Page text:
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HMRC internal manual

International Manual

Transfer pricing: Methodologies: OECD Guidelines: Which transactions to review

Intentional set-offs

A single company may have many different types of transactions with a single affiliate or a number of affiliates. The company under review may make purchases from and sales to the same affiliate; it may pay a royalty to the same affiliate for the right to manufacture. In these circumstances, it may be inappropriate to look at only the royalty since all three types of transaction form part of the overall trade of the company.

The OECD Transfer Pricing Guidelines address ‘intentional set offs’ at paragraphs 3.13 to 3.17. Essentially this recognises the fact that under commercial arrangements, parties might accept under or over pricing for certain types of transactions if they were happy with the overall receipts. If a company needs 100 units each of two products from the same supplier and the market price is £1,000 in total, then the company may be indifferent if the price of each product is £5 or the price of product 1 is £1 and the price of product 2 is £9, assuming the market price can be established. Alternatively, two companies might both buy from and sell to each other at the same time. In such circumstances they might agree a package deal covering the pricing of all the transactions.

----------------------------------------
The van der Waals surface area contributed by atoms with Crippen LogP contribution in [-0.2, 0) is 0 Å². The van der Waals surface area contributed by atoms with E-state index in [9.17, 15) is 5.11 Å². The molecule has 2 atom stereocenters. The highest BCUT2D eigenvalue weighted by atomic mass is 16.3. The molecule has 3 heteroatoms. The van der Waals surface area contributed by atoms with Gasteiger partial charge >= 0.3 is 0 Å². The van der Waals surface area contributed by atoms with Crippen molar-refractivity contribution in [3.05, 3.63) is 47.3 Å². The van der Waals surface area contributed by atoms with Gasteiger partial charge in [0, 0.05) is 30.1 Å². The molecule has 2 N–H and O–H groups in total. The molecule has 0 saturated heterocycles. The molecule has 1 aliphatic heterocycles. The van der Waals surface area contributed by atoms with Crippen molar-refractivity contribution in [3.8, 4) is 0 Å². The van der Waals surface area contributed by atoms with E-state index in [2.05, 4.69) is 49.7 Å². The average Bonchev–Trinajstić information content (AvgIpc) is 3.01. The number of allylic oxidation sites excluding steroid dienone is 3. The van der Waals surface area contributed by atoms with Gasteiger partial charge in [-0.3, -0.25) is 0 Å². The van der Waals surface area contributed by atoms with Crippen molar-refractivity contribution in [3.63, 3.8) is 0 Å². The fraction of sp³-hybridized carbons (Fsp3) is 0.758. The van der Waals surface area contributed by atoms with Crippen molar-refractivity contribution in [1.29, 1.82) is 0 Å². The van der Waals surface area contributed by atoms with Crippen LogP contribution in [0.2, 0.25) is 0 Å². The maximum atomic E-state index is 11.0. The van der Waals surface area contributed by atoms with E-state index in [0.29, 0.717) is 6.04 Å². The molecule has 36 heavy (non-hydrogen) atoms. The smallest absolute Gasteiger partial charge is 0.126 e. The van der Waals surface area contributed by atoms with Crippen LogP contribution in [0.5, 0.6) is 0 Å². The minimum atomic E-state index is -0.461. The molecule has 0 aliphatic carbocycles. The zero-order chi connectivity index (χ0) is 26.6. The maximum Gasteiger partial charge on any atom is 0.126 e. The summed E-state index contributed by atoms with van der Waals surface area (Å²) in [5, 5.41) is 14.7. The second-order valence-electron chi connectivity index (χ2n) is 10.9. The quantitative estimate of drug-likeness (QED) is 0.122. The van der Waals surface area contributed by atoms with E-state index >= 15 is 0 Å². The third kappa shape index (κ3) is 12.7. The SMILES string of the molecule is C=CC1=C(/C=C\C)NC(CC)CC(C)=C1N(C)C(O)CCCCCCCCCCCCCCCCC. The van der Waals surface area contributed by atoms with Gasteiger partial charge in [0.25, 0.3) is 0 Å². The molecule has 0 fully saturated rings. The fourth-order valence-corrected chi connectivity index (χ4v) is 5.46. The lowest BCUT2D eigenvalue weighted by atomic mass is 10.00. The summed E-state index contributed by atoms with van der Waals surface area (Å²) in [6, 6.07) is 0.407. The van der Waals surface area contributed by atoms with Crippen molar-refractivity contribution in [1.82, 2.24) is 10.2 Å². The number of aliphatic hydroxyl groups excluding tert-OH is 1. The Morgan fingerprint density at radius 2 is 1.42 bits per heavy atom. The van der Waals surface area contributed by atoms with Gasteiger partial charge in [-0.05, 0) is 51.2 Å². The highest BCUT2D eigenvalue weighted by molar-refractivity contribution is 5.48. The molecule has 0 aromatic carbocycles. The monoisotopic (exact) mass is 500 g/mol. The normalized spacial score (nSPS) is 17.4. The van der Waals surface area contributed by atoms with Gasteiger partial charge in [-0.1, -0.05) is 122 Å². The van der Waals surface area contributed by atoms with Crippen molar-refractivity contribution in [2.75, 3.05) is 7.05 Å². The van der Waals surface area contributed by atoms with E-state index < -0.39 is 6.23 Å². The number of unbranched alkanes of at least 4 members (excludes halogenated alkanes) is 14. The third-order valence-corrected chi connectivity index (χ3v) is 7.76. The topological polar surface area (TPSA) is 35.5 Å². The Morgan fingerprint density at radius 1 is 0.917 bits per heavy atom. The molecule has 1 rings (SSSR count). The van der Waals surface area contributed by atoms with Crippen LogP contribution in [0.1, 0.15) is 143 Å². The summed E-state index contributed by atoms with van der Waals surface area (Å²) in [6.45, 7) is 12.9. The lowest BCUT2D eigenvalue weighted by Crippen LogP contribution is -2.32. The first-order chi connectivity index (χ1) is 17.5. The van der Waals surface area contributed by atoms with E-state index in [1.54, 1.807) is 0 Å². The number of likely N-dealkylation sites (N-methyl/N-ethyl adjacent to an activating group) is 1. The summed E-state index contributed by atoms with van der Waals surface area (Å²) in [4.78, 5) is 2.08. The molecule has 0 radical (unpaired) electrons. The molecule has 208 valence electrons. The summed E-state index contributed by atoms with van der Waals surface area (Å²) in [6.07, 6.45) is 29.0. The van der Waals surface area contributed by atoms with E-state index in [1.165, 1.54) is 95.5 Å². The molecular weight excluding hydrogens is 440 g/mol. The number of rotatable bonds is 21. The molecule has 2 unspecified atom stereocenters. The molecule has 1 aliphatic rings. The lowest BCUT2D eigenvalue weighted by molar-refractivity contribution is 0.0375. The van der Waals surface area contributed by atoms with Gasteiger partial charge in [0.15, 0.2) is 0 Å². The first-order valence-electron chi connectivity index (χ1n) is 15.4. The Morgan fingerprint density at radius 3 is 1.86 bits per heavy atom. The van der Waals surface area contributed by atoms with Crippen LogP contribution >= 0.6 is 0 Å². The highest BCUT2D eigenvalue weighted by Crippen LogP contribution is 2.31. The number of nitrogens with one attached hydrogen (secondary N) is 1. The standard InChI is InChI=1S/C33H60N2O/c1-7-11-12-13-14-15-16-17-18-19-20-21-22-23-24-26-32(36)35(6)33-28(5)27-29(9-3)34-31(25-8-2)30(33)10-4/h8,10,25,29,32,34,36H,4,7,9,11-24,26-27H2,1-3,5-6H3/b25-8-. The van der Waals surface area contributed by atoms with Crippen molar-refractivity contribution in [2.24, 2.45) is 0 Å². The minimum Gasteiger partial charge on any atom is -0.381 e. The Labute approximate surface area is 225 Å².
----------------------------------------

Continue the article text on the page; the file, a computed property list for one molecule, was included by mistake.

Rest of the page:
This example illustrates the need to consider all relevant transactions between the parties. A company may ultimately accept that the price of its purchases from its parent company is too high but argue that this is cancelled out by the fact that other purchases were made at less than market price. In such a case the profits might be at arm’s length overall. It’s important to establish, as part of the initial review, risk analysis and information request, whether there are any such offsetting transactions.

More than two parties

Case teams should not accept claims that there should be set offs between more than two parties. For instance, it may be suggested that a company enjoys a lower than arm’s length profit on trade with one affiliate but a higher than arm’s length profit with another affiliate - so overall everything must be arm’s length. This does not reflect what would really happen at arm’s length - businesses endeavour to maximise their profit with every unconnected party they trade with.

The chapter on Risk Assessment (INTM482000 onwards) has further practical guidance on this issue at INTM482160.